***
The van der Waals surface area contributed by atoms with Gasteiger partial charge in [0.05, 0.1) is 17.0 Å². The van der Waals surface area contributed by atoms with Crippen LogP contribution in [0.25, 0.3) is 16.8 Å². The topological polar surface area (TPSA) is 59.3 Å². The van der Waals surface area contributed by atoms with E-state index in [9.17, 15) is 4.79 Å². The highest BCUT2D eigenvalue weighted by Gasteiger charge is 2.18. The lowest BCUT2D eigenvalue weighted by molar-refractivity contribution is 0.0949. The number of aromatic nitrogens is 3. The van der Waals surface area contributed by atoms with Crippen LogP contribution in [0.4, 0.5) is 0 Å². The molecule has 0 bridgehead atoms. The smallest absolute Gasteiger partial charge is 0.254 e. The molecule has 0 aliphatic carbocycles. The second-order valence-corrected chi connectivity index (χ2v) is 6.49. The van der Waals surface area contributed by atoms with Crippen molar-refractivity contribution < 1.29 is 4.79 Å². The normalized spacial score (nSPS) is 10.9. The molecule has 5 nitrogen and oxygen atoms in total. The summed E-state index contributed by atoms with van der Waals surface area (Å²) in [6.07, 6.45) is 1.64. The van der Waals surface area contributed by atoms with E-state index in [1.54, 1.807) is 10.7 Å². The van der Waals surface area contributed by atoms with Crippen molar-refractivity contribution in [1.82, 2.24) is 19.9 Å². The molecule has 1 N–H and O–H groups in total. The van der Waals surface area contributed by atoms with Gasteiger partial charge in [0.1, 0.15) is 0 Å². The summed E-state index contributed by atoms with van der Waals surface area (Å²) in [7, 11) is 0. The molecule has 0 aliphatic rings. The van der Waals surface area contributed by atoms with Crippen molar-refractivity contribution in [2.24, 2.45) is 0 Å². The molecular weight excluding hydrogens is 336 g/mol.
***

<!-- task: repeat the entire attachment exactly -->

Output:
The van der Waals surface area contributed by atoms with Gasteiger partial charge in [0.05, 0.1) is 17.0 Å². The van der Waals surface area contributed by atoms with Crippen LogP contribution in [0.25, 0.3) is 16.8 Å². The topological polar surface area (TPSA) is 59.3 Å². The van der Waals surface area contributed by atoms with E-state index in [9.17, 15) is 4.79 Å². The highest BCUT2D eigenvalue weighted by Gasteiger charge is 2.18. The lowest BCUT2D eigenvalue weighted by molar-refractivity contribution is 0.0949. The number of aromatic nitrogens is 3. The van der Waals surface area contributed by atoms with Crippen LogP contribution in [0.4, 0.5) is 0 Å². The molecule has 0 bridgehead atoms. The smallest absolute Gasteiger partial charge is 0.254 e. The molecule has 0 aliphatic carbocycles. The second-order valence-corrected chi connectivity index (χ2v) is 6.49. The van der Waals surface area contributed by atoms with Crippen molar-refractivity contribution < 1.29 is 4.79 Å². The normalized spacial score (nSPS) is 10.9. The molecule has 5 nitrogen and oxygen atoms in total. The summed E-state index contributed by atoms with van der Waals surface area (Å²) in [6.07, 6.45) is 1.64. The van der Waals surface area contributed by atoms with E-state index in [1.54, 1.807) is 10.7 Å². The van der Waals surface area contributed by atoms with Crippen molar-refractivity contribution in [1.82, 2.24) is 19.9 Å². The molecule has 1 N–H and O–H groups in total. The van der Waals surface area contributed by atoms with Gasteiger partial charge in [0.1, 0.15) is 0 Å². The summed E-state index contributed by atoms with van der Waals surface area (Å²) in [7, 11) is 0. The molecule has 0 aliphatic rings. The van der Waals surface area contributed by atoms with Crippen molar-refractivity contribution in [2.24, 2.45) is 0 Å². The molecular weight excluding hydrogens is 336 g/mol.